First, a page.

Global Peace Film Festival enjoys 17th year in Orlando

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Global Peace Film Festival enjoys 17th year in Orlando

Global Peace Film Festival

Global Peace Film Festival

Global Peace Film Festival

Maurice Beaulieu, Contributor

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The 2019 Global Peace Film Festival (GPFF) ushers in the fall season with an eclectic array of documentary features and shorts. Hailing from all corners of the earth, filmmakers enlist their films for the residents and visitors of Orlando to discuss and debate, while providing a unifying movement that will bring positive change.

Launched in 2003, the GPFF’s mission continues to generate hope and peace by connecting viewers with their catalog of political, social, and personal works of cinematic artistry.

Wednesday led with films that focused on stories of women. From spotlighting female music icons in the 80s’ and 90s’ in The Remix: Hip Hop X Fashion, to the enormous influence of Asian nail salons across America in Nailed It.

On Thursday, the festival opened its doors to more screenings on diverse topics, such as LIKE  & College Crucible, which emphasizes the effects social media has on the brain. The incarceration of Japanese Americans during WWII is explored in Alternative Facts: The Lies of Executive Order 9066.

Other notables consist of Changing the Game, a tale of several transgendered high school athletes and their trek to discover themselves and enlighten others of their struggles to fit into society. Actor Danny Glover (of Lethal Weapon fame) narrates the healthcare documentary, The Power to Heal: Medicare and the Civil Rights Revolution, which tells the story America’s struggle for adequate and equal health care.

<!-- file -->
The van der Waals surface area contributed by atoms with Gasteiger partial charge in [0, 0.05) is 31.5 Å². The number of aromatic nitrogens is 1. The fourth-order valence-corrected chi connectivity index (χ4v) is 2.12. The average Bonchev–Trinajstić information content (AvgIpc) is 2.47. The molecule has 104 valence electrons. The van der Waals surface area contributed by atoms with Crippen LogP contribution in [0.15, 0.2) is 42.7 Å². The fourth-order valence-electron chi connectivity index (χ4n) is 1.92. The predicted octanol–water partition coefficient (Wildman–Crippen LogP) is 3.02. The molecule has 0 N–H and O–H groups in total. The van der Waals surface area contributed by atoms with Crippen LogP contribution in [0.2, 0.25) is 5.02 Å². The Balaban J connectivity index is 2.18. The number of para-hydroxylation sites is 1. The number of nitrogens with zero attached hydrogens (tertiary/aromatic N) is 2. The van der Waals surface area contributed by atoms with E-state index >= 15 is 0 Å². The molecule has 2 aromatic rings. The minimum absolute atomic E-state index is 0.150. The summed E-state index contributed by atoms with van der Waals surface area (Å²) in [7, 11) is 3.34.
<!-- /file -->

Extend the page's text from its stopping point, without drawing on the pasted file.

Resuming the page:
Nina Streich, executive director of Global Peace, enjoys the diverse topics of screenings. Streich’s main goal of the GPFF is to let everyone know “we celebrate peace,” she said. “Because Sept 20 is Global Climate Strike Day—led by young people—we decided to schedule all films related to the environment on Friday.” 

Friday evening kicks off with The Sequel, a documentary noting the possibilities of a future collapse of economies and the fate of the world. Animal negligence caused by the lack of support from state agencies is brought to the surface in The Right to Harm. Volunteers are uniting to rid the world’s trash in the oceans before it becomes unstoppable in The New Gatherers. Climate change and war-torn areas in Central America are not enough to keep its residents down from providing food in Keepers of the Future: La Coordinadora of El Salvador.

The weekend closes out the festival with afternoon and evening screenings. The Black Lives Matter movement and mass shootings are a primary focus in the noon showing of Incompatible Allies and At Arm’s Length. Other films, from border security, gay marriage, America’s travel ban, and voter suppression all take precedent in GPFF’s catalog of social and political commentaries. 

Global Peace also offers an online film festival where viewers can enjoy numerous other films not available on the big screen. 

On Saturday, September 21, from 9 a.m. to noon, GPFF will hold its annual Peace Day in the Park at Central Park, Winter Park. Presentations and activities about individual positivity leading to better communities will be the main focus. 

More than 20 original drawings by legendary musician Jimi Hendrix will be displayed at City Arts in downtown Orlando, beginning Sept. 19 and lasting through mid-October. 

Tickets to the film festival are only $5 with a valid student ID. The festival runs from Sept. 16-22. For more information, visit peacefilmfestival.org or call 407-582-6018.